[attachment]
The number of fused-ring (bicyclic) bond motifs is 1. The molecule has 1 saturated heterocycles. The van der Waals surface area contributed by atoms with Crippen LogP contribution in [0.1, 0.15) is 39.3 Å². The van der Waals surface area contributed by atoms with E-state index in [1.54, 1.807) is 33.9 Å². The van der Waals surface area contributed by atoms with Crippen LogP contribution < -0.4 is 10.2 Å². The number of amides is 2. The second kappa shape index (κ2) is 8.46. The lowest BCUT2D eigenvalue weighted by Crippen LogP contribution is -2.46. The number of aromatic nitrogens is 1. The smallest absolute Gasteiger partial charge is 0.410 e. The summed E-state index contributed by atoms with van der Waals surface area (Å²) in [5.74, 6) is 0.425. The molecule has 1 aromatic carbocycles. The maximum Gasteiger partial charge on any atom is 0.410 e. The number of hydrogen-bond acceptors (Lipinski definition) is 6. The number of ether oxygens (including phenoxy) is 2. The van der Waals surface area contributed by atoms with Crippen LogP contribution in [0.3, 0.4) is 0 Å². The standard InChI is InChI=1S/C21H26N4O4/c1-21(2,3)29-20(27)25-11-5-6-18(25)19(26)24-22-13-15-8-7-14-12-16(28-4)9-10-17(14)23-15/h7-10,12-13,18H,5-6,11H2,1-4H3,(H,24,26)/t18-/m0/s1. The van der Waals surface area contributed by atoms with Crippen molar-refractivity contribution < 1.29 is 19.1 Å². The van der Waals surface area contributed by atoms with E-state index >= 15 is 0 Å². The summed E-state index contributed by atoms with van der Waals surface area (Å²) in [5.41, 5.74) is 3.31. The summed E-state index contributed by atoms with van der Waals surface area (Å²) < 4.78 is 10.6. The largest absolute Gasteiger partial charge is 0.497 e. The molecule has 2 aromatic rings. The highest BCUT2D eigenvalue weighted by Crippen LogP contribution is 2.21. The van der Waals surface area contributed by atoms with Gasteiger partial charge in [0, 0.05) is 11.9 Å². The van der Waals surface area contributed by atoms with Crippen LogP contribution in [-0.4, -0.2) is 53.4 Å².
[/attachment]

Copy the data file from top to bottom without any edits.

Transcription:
The number of fused-ring (bicyclic) bond motifs is 1. The molecule has 1 saturated heterocycles. The van der Waals surface area contributed by atoms with Crippen LogP contribution in [0.1, 0.15) is 39.3 Å². The van der Waals surface area contributed by atoms with E-state index in [1.54, 1.807) is 33.9 Å². The van der Waals surface area contributed by atoms with Crippen LogP contribution < -0.4 is 10.2 Å². The number of amides is 2. The second kappa shape index (κ2) is 8.46. The lowest BCUT2D eigenvalue weighted by Crippen LogP contribution is -2.46. The number of aromatic nitrogens is 1. The smallest absolute Gasteiger partial charge is 0.410 e. The summed E-state index contributed by atoms with van der Waals surface area (Å²) in [5.74, 6) is 0.425. The molecule has 1 aromatic carbocycles. The maximum Gasteiger partial charge on any atom is 0.410 e. The number of hydrogen-bond acceptors (Lipinski definition) is 6. The number of ether oxygens (including phenoxy) is 2. The van der Waals surface area contributed by atoms with Crippen LogP contribution in [0.3, 0.4) is 0 Å². The standard InChI is InChI=1S/C21H26N4O4/c1-21(2,3)29-20(27)25-11-5-6-18(25)19(26)24-22-13-15-8-7-14-12-16(28-4)9-10-17(14)23-15/h7-10,12-13,18H,5-6,11H2,1-4H3,(H,24,26)/t18-/m0/s1. The van der Waals surface area contributed by atoms with Crippen molar-refractivity contribution < 1.29 is 19.1 Å². The van der Waals surface area contributed by atoms with E-state index >= 15 is 0 Å². The summed E-state index contributed by atoms with van der Waals surface area (Å²) in [5.41, 5.74) is 3.31. The summed E-state index contributed by atoms with van der Waals surface area (Å²) < 4.78 is 10.6. The largest absolute Gasteiger partial charge is 0.497 e. The molecule has 2 aromatic rings. The highest BCUT2D eigenvalue weighted by Crippen LogP contribution is 2.21. The van der Waals surface area contributed by atoms with Gasteiger partial charge in [0, 0.05) is 11.9 Å². The van der Waals surface area contributed by atoms with Crippen LogP contribution in [-0.4, -0.2) is 53.4 Å².